Last time we discussed technetium, and now we shall discuss the only other element with Z < 82 with no stable isotope, promethium (Z = 61). But there is more business than just that, and it has to do with a suggestion that commenter Wreck Smurfy‘s suggestion that I use actual hyperlinks to key terms rather than just bolding them. There shall be more about that later.
Promethium is actually not as interesting as technetium, but still has its moments. It has a storied tale of claimed discoveries, and one of my personal interests is the history of chemistry, in particular infighting by contributors. I got into one of those contests myself back in the day, when I supported a particular geometry for the lowest triplet excited state for cyclohexen-2-one, but that is another story altogether.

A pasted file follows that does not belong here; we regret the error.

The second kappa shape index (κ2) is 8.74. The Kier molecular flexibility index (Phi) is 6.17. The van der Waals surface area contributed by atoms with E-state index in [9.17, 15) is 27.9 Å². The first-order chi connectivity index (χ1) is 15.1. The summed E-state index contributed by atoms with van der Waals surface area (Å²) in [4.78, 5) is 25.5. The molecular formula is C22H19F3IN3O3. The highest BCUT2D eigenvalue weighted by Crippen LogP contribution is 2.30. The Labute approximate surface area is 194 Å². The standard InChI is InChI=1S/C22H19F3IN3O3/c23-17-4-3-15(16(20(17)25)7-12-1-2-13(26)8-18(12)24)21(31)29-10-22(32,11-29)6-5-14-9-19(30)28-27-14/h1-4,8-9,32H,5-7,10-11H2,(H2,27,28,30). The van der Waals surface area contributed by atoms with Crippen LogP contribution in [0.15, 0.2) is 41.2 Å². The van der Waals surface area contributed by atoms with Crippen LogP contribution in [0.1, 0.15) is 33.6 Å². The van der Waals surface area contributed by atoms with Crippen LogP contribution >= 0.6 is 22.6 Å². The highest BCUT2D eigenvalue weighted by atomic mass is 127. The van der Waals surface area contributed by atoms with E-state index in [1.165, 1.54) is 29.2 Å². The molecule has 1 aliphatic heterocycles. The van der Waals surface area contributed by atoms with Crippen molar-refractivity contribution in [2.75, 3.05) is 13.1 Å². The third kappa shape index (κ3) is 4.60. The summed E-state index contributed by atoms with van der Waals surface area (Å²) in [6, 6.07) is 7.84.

Promethium, chemical symbol Pm, is a member of the lanthanide series, and those are often called the rare earth elements. They are not all that rare, at least several of them, but their chemistry is such that they were extremely difficult to separate and purify until modern ion exchange chromatographic methods were developed after World War II, many of those techniques outgrowths of classified work during the Manhattan Project.